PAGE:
managers at levels above and below middle management One example is in the text

3) The article mentions that thirteen British managers 'had held their current job for less than two years' (line 82).

a) What word could replace 'current?

b) Think of two other words with the same meaning as 'job'. One is in the article.

4) Many of the British managers had also moved between unrelated 'departments' or 'functional areas'. Two examples are given in the text (line 89). Can you think of at least four other 'functional areas' in a typical company?

 

Collocations

 

4. Find at least three adjective-noun collocations in the text which create a negative impression (e.g. severe problems).

 

5. Match these verbs and nouns as they occur together in the text

 

a) pose change

b) carry out problems

c) solve jobs

d) undergo a position

e) change a study

f) occupy problems

 


Word search


6. Find a word or phrase from the text that has a similar meaning.

1 work closely with another company ( para 1)

c……………………………………………………………………………

2 skill of being a manager (para 2)

m...................e...................

3 sequence of jobs you take during your working life {para 2)

c...................P...................

4 structure of an organisation with its different levels (para 3)

0...................h...................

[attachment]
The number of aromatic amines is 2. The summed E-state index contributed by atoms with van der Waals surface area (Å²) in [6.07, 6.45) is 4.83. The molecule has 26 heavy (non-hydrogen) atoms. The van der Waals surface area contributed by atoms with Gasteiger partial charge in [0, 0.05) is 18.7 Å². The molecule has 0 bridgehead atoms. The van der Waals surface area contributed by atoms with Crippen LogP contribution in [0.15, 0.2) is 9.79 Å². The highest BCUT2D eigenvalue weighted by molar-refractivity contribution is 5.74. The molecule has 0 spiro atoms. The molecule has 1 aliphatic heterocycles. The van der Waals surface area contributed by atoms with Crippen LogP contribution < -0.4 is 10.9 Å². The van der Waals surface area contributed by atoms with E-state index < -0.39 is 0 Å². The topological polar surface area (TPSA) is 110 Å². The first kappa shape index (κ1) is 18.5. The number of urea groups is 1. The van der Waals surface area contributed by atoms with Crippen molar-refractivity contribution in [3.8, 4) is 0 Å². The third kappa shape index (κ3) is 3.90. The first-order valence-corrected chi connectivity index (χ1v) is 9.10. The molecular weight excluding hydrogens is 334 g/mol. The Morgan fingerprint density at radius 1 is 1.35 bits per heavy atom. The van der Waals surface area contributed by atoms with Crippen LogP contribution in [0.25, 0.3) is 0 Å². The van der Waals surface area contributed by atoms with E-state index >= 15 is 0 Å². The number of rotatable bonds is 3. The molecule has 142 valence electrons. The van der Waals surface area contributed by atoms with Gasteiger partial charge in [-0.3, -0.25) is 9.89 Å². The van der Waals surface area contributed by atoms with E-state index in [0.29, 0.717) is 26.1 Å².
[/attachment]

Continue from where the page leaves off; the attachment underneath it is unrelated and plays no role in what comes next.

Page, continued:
5 companies that you are working closely with (para 4)

p...................c...................

6 problems which are not complex or difficult (para 4)

r...................P...................

7 position of being a manager (para 4)

m...................r...................

 

Complete the chart.

verb adjective noun

 

manage managerial manager

 

manage management management

 

1………. knowledgeable 2..............

 

organise 3…………. 4..............

 

5............ 6………. adjustment

 

7............ 8………. collaborator

 

 

Panel discussion

1 From what you have read and heard, do you agree with the points made in the text?

2 If' you have experience of" working with managers from countries such as Japan, Sweden, USA or France, how would you describe their approach to management and organisation?

3 If you were going to collaborate with a British or German company, what could the potential problems be?

4 Write a short report giving suggestions and recommendations on ways to try to avoid or reduce these problems.

ENGLISH ACADEMIC WRITING

The Nature of Writing

English is now considered to be the world language of science, technology, and education. The knowledge of English allows professionals and researches to get access to the latest information in their fields and to effectively communicate with their colleagues throughout the world.

As far as our course is called "English Academic Writing" our task is to learn the way academic papers are produced. Writing is a complex process that requires a number of various skills. As research shows, its nature may be treated differently in different cultures and educational systems.

There exists an opinion that being able to write is a special talent. However, you can develop your writing abilities by following certain strategies and practicing various patterns.